Case records from kentucky public service commision

The circuit court claimed appellate jurisdiction in this case, stating "that the Commission's orders denying the Motions to Intervene are final and appealable as to these [Real Parties], and these orders may be properly presented to the [Circuit] Court at this time under KRS Relying on the definition of a "final or appealable judgment" found in CR The circuit court ruled as a matter of law that, "In cases where the Commission's action regarding certain litigants is, as a practical matter, a final disposition of their right to participate in the proceedings, the statute clearly authorizes immediate judicial review.

KRS Cobbling together elements upon which to assert interlocutory appellate jurisdiction from an administrative proceeding, the court noted that "[a]lthough the Commission has not adopted the Kentucky Rules of Civil Procedure, the plaintiffs plainly satisfy the standard for intervention as a matter of right under CR 24, which is highly persuasive to the Court on this point.

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The court went further, "tak[ing] notice of the collateral order doctrine, an exception to the final judgment rule in federal courts. We conclude the circuit court's reasoning for its exercise of interlocutory appellate jurisdiction is flawed. Not only is reliance on the Kentucky Rules of Civil Procedure misplaced, the circumstances of this case do not support application of the collateral order rule. However, the fundamental error in the circuit court's analysis is its presumption that the Real Parties have a right to intervene in the Commission's proceedings.

We conclude such a right does not exist in the context of the Commission's "plenary authority to regulate and investigate utilities. Commonwealth ex rel. Consumers in a free market economy have no right, certainly not at common law, to dictate the rate at which a seller's product or service is sold. However, American capitalism is subject to regulation as authorized by the market participants themselves โ€” the buyers and sellers, who are citizens all. These citizens empower representatives in state and federal governments to enact legislative schemes to protect consumers against the excesses of sellers who, for various reasons, find themselves in, and are tempted to take advantage of, a superior bargaining position.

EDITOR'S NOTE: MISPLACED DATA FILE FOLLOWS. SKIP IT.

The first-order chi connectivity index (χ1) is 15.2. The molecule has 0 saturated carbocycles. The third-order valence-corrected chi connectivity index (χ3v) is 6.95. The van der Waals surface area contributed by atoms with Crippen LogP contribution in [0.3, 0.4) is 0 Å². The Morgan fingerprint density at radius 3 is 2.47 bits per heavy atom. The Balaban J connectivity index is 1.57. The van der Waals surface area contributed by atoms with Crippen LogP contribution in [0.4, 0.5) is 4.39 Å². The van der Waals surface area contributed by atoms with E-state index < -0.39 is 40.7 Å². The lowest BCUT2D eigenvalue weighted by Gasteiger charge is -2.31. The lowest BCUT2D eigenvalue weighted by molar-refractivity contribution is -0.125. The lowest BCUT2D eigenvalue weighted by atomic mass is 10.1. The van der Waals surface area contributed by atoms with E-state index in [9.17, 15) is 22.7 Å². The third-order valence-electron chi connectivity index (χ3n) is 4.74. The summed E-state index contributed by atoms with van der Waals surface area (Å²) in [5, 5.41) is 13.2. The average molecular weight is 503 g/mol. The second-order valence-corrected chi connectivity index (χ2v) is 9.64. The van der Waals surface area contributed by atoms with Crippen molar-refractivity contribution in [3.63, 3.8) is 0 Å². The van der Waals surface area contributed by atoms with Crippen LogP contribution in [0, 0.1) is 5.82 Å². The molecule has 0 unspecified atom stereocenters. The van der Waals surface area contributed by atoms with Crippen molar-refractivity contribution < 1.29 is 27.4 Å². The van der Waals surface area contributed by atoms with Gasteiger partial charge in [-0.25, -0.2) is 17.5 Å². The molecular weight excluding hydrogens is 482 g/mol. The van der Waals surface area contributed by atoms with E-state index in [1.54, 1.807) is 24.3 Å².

One such legislative scheme is KRS Chapter Chapter did not solve the utilities marketplace imbalance by empowering consumers with a statutory right to set their own utility rates. Through representatives, the people created the Public Service Commission and granted it "exclusive jurisdiction over the regulation of rates and service of utilities. The legislature saw to it that "the [Commission] had the plenary authority to regulate and investigate utilities and to ensure that rates charged are fair, just, and reasonable under KRS Conway, S.

In fact, "it was the intention of the Legislature to clothe the Public Service Commission with complete control over rates and services of the utilities. In summary, rather than granting consumer rights that did not exist at common law, the legislative scheme focuses on the other side of the transaction and suppresses the free market right of a utility to charge any rate the market will bear. In place of that suppressed right, the legislation still allows rate increases, but requires notice to the Commission and Commission approval.

The Commission's plenary rate-making authority is considerable. It "is primarily a legislative function of the state, and the right is essentially a police power. That power is exercised when the commission "finds that any rate is unjust, unreasonable, insufficient, unjustly discriminatory or otherwise in violation of any of the provisions of this chapter, [at which time] the commission shall by order prescribe a just and reasonable rate to be followed in the future.